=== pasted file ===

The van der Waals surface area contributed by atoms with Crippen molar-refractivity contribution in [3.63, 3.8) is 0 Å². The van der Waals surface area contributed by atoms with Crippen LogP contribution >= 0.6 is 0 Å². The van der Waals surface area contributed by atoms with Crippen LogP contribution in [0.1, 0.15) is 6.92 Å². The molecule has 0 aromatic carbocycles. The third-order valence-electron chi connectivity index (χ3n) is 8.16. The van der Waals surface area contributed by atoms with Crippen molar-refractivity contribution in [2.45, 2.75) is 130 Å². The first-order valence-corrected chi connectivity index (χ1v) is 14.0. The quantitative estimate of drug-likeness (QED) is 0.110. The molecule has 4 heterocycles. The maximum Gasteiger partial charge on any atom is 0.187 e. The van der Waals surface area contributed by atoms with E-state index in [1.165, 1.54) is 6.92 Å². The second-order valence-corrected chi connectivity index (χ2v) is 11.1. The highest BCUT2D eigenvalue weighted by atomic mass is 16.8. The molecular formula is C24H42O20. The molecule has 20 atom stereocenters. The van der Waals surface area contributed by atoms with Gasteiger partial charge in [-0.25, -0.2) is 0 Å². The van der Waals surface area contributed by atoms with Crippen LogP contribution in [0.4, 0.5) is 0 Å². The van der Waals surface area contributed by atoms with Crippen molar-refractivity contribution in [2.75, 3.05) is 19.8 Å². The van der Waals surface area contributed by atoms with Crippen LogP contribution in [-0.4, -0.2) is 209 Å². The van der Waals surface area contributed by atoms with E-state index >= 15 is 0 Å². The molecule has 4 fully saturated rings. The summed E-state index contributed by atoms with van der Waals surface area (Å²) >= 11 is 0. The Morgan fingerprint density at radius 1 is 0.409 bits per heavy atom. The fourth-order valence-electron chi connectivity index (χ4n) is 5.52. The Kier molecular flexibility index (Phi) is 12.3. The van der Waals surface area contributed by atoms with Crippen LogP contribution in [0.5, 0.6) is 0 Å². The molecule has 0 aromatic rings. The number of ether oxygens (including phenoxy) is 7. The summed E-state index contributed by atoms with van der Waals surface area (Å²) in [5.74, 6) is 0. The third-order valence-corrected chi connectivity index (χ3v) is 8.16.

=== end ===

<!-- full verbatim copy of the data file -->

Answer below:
The van der Waals surface area contributed by atoms with Crippen molar-refractivity contribution in [3.63, 3.8) is 0 Å². The van der Waals surface area contributed by atoms with Crippen LogP contribution >= 0.6 is 0 Å². The van der Waals surface area contributed by atoms with Crippen LogP contribution in [0.1, 0.15) is 6.92 Å². The molecule has 0 aromatic carbocycles. The third-order valence-electron chi connectivity index (χ3n) is 8.16. The van der Waals surface area contributed by atoms with Crippen molar-refractivity contribution in [2.45, 2.75) is 130 Å². The first-order valence-corrected chi connectivity index (χ1v) is 14.0. The quantitative estimate of drug-likeness (QED) is 0.110. The molecule has 4 heterocycles. The maximum Gasteiger partial charge on any atom is 0.187 e. The van der Waals surface area contributed by atoms with E-state index in [1.165, 1.54) is 6.92 Å². The second-order valence-corrected chi connectivity index (χ2v) is 11.1. The highest BCUT2D eigenvalue weighted by atomic mass is 16.8. The molecular formula is C24H42O20. The molecule has 20 atom stereocenters. The van der Waals surface area contributed by atoms with Gasteiger partial charge in [-0.25, -0.2) is 0 Å². The van der Waals surface area contributed by atoms with Crippen LogP contribution in [0.4, 0.5) is 0 Å². The van der Waals surface area contributed by atoms with Crippen molar-refractivity contribution in [2.75, 3.05) is 19.8 Å². The van der Waals surface area contributed by atoms with Crippen LogP contribution in [-0.4, -0.2) is 209 Å². The van der Waals surface area contributed by atoms with E-state index >= 15 is 0 Å². The molecule has 4 fully saturated rings. The summed E-state index contributed by atoms with van der Waals surface area (Å²) >= 11 is 0. The Morgan fingerprint density at radius 1 is 0.409 bits per heavy atom. The fourth-order valence-electron chi connectivity index (χ4n) is 5.52. The Kier molecular flexibility index (Phi) is 12.3. The van der Waals surface area contributed by atoms with Crippen LogP contribution in [0.5, 0.6) is 0 Å². The molecule has 0 aromatic rings. The number of ether oxygens (including phenoxy) is 7. The summed E-state index contributed by atoms with van der Waals surface area (Å²) in [5.74, 6) is 0. The third-order valence-corrected chi connectivity index (χ3v) is 8.16.